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Despite significant improvements in the management of melanoma treatment, resistant disease remains a major clinical problem. MITF-low is a transcriptional subtype of melanoma with poor survival. Using a new inducible zebrafish model that mimics the human MITF-low subtype, Travnickova and colleagues showed that a MITF-low state is causal for melanoma development and that MITF is a lineage-dependent oncogene. They then tracked cells during melanoma regression and identified a small population of cells at the regression site that were resistant to complete MITF loss. These MITF-independent cells share similar molecular expression signatures with human therapy-resistant disease.

Expert Commentary: The identification of a MITF-independent cell state in residual disease that preexists in primary melanoma may explain the poor outcomes in patients with MITF-low melanomas and could represent an important new target.

Travnickova J, Wojciechowska S, Khamseh A, Gautier P, Brown DV, Lefevre T, et al. Zebrafish MITF-low melanoma subtype models reveal transcriptional subclusters and MITF-independent residual disease. Cancer Res 2019;79:5769–84.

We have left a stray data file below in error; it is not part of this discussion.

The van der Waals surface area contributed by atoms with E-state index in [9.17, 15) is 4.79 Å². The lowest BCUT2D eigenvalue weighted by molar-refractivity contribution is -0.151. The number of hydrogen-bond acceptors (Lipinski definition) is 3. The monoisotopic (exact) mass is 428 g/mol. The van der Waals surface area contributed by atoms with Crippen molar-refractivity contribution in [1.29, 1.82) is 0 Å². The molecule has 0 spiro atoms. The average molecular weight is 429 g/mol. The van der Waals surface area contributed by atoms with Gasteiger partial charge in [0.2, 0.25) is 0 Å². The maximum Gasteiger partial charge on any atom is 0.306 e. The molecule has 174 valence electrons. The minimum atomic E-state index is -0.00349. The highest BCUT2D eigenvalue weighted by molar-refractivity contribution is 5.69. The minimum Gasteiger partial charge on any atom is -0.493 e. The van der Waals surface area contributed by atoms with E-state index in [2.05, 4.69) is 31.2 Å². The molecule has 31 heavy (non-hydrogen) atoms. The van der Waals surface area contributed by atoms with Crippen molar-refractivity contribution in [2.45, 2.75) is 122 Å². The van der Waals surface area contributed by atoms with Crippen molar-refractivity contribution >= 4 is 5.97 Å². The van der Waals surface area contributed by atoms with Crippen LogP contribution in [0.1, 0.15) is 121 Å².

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Although immune escape in cancer can occur through mutations in the antigen-processing pathway (APP) that reduce expression of MHCI, epigenetic mechanisms that reduce APP are lacking. Burr and colleagues identified members of the polycomb repressive complex 2 (EED, SUZ12, EZH2, MTF2) as key negative regulators of MHCI antigen presentation in cancer cells, particularly neuroblastomas and small cell lung cancers (SCLC). Inhibition of EZH2 either pharmacologically or by expression of the histone H3 K27M mutation increased expression of MHCI genes HLA-A, -B, -C, and also of APP genes NLRC5, PSMB8/9, and TAP1/2 that promote expression of MHCI at the cell surface. Importantly, blocking PRC2 function enhanced the sensitivity of cancer cells to interferon-induced upregulation of MHCI. In a transplantable model of murine SCLC with little/no MHCI expression, genetic deletion of EZH2 was sufficient to make cancers susceptible to immune-mediated rejection.